For manufacturers operating in today’s highly competitive global marketplace, unforeseen downtime presents a significant challenge, often leading to higher costs, missed order deadlines and even reputational issues. Taking a predictive approach to maintenance is key to maximising uptime, and with Industry 4.0 transforming the manufacturing landscape, now is the time for design engineers to look to digital solutions to reduce machine downtime and ensure consistent levels of efficiency.
With maintenance-related downtime having long presented challenges for manufacturers, the process of predictive maintenance is becoming a useful tool in reducing the risk of expensive facility downtime. Based on condition monitoring, essential components are fitted with sensors, each programmed with upper and lower limit values for the sensor signals and alarms based on the operating instructions and experience of past values. In practice, this delivers insights into machine health and enables manufacturers to make better informed decisions around when to replace the components of vital machinery – and avoid complete machine failure.
With the arrival of Industry 4.0, the latest technologies are moving this function of equipment maintenance to a truly anticipatory approach. Utilising the data harnessed through strategically-placed sensors, new digital solutions – which can be easily incorporated on the factory floor – generate far more reliable predictions and recommendations based on machine health and knowledge. Interpreting real-time data, the digital solutions facilitate the implementation of anticipatory management measures, ultimately reducing downtime.
With that in mind, simply installing the means through which big data can be collected is not enough; design engineers must combine the power of digital solutions with that of human intelligence.
1. Placing data at the heart
Just as when looking at the far-reaching possibilities of Industry 4.0 as a whole, a digital movement can’t achieve results on its own. Essentially, it must be combined with intelligence – human intelligence. In practice, to render the data harnessed through a network of sensors useful, it must be visualised, evaluated and acted upon.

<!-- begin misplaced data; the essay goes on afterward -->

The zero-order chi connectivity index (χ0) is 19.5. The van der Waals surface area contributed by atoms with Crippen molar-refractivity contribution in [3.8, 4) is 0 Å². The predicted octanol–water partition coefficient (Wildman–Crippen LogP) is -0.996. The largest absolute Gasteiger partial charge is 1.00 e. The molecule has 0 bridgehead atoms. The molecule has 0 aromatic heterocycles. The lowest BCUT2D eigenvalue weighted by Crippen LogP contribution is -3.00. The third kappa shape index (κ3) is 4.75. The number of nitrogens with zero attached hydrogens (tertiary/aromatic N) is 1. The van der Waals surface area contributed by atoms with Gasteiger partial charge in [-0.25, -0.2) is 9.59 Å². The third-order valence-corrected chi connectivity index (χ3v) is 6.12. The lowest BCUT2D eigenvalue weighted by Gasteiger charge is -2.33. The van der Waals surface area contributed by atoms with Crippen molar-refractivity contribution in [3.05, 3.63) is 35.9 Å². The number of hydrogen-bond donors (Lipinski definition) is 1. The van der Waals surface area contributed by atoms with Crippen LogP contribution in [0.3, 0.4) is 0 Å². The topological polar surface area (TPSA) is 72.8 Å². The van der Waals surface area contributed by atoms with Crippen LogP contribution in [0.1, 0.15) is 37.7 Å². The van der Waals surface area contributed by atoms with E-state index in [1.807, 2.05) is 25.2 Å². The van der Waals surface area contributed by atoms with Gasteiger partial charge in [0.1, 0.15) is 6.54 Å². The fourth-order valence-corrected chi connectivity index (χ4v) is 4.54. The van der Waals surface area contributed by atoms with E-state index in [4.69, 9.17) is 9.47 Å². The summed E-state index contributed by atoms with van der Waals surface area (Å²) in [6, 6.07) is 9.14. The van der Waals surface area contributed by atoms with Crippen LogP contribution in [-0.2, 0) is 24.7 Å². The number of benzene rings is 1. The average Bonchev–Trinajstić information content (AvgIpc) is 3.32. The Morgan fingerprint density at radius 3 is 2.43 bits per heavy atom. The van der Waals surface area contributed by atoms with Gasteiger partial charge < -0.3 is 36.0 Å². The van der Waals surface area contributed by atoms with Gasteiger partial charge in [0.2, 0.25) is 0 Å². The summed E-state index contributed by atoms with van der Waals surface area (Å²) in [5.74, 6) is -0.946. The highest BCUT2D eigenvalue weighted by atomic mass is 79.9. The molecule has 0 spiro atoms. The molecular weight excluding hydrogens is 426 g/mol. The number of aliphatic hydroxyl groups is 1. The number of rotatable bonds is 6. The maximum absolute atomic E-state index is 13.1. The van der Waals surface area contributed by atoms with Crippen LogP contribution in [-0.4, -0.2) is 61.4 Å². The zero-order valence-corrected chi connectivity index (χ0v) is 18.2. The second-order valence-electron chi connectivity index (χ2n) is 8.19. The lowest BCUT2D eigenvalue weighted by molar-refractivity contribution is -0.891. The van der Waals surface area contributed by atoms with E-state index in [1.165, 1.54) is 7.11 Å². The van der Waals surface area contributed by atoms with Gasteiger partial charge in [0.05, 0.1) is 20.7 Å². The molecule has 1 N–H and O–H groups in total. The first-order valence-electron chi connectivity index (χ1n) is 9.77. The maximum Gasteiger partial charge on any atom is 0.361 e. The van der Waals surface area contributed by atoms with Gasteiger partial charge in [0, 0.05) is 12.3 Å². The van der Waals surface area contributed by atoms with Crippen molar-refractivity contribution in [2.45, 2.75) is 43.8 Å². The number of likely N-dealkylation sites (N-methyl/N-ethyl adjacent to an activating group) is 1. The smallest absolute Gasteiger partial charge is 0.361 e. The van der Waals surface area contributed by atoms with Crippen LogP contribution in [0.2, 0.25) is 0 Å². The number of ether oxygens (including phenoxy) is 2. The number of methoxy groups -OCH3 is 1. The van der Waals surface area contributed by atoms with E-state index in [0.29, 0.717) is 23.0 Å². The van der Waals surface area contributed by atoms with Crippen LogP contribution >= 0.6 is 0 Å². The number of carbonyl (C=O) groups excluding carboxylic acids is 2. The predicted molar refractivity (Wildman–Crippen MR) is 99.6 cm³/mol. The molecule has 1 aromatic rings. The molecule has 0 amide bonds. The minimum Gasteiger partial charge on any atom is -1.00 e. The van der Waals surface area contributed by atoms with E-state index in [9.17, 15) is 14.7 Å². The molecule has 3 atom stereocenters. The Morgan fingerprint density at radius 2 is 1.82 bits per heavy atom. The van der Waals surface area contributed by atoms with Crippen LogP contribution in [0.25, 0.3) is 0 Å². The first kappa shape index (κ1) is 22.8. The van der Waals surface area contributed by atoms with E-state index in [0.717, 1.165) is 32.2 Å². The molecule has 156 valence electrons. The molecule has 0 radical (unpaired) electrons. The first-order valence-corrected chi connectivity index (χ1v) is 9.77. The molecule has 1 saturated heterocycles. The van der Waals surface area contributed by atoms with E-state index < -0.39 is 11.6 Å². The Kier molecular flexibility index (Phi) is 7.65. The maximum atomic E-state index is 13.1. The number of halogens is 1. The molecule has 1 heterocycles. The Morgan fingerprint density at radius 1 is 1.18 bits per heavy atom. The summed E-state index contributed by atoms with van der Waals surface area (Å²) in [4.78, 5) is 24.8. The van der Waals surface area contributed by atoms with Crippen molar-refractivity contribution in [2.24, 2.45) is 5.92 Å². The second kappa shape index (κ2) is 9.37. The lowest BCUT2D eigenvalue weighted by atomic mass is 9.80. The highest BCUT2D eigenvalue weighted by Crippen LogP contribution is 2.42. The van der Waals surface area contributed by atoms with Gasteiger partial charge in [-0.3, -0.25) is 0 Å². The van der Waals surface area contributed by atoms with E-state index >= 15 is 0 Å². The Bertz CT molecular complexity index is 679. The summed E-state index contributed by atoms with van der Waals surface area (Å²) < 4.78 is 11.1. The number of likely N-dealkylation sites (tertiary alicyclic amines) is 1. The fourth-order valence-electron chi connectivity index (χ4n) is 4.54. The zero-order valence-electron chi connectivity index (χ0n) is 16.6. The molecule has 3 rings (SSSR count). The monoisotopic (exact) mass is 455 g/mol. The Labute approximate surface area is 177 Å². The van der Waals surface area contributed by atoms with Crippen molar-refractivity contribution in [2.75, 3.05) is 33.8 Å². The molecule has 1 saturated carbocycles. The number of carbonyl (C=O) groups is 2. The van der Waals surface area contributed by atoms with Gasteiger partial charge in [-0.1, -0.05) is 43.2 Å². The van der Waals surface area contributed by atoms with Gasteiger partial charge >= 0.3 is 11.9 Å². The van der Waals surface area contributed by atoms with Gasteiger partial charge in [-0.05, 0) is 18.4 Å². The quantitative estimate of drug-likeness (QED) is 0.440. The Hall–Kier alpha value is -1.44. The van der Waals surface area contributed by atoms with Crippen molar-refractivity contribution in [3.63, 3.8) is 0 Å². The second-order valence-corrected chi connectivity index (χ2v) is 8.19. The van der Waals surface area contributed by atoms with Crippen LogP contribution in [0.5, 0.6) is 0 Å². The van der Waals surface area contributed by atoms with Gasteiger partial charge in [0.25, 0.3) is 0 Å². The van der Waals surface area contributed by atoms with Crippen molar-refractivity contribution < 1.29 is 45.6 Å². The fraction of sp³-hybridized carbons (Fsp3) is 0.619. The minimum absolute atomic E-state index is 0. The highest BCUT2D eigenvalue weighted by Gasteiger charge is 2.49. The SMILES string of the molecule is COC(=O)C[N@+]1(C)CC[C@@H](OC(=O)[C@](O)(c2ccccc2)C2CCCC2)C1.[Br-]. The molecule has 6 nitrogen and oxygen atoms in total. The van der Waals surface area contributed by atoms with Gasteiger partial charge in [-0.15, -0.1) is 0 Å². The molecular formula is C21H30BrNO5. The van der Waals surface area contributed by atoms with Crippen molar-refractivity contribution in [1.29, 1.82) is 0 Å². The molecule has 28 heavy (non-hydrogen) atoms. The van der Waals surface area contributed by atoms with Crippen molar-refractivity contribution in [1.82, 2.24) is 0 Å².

One way of doing this is through ActiveCockpit, a tool developed by Bosch Rexroth which makes it simple to collect, process and visualise the relevant data of a manufacturing facility. By translating complex data collected from vital machinery via strategically-placed sensors and presenting it in user-friendly visuals in real-time, faster and more accurate decision making can happen on the shop floor. Once installed, this means systems and processes can be adjusted in-line with findings to achieve tangible results, immediately.
To make that happen, algorithms and mathematical models are constantly at play behind the scenes. These are not only written to make the best use of big data, but are combined with huge computing power to enable software to use the data for itself, connecting patterns, pathways and predictions to be visualised for the use of people on the factory floor. Once acted upon, changes can be evaluated to facilitate continuous improvement through machine learning.
2. Predictive maintenance in the era of Industry 4.0
So as technology evolves to capitalise on the presence of big data and support manufacturers in their efforts to maintain maximum competitiveness, the primary drivers for manufacturers to implement these Industry 4.0 developments remain the same: to reduce costs, elevate levels of quality and increase output.
On the factory floor – where components are fully networked and connected to give greater control and visibility of their performance – that can translate into a health index programme for predictive maintenance. In essence, that allows components to be replaced at the most optimal time, taking into account factors such as asset health, as well as the impact on the broader connected factory, so a smooth and efficient flow of operations is always maintained. One key advantage of this approach is the accuracy of fault finding and prediction capability. Statistically, in a given case, detecting a fault by chance carries a probability of just 13%, a figure which is increased to 43% with expert human monitoring. Couple that with machine learning, however, and fault detection accelerates to 95%.
3. Taking a big picture approach
To maximise the impact of these digital solutions, it is critical for design engineers to precisely plan how Industry 4.0 is to be incorporated into their facility. Here, whether a facility chooses to take an incremental approach or opts for a complete digital overhaul, it is important to remember that digital technologies are highly scalable and can match even the most complex of production environments.
Even legacy machinery, which is perhaps most prone to high component wear or unexpected breakdowns, can be brought in line with the digital future by adapting equipment to accommodate intelligent sensors, controls and drives to form the basis for comprehensive predictive analysis. Once connected to an end-to-end system, the process of predictive maintenance through machine learning is perfectly aided.
Working with a supplier such as Bosch Rexroth makes such transitions easier, supporting each phase of the digital transformation, from planning right through to implementation. So as data harnessing and visualisation drives software to become smarter and factories more intelligent, it also facilitates a truly proactive approach to maintenance, helping operations to run more efficiently to deliver more consistent levels of quality and output – ultimately maximising profitability and competitiveness in today’s ever-changing global market.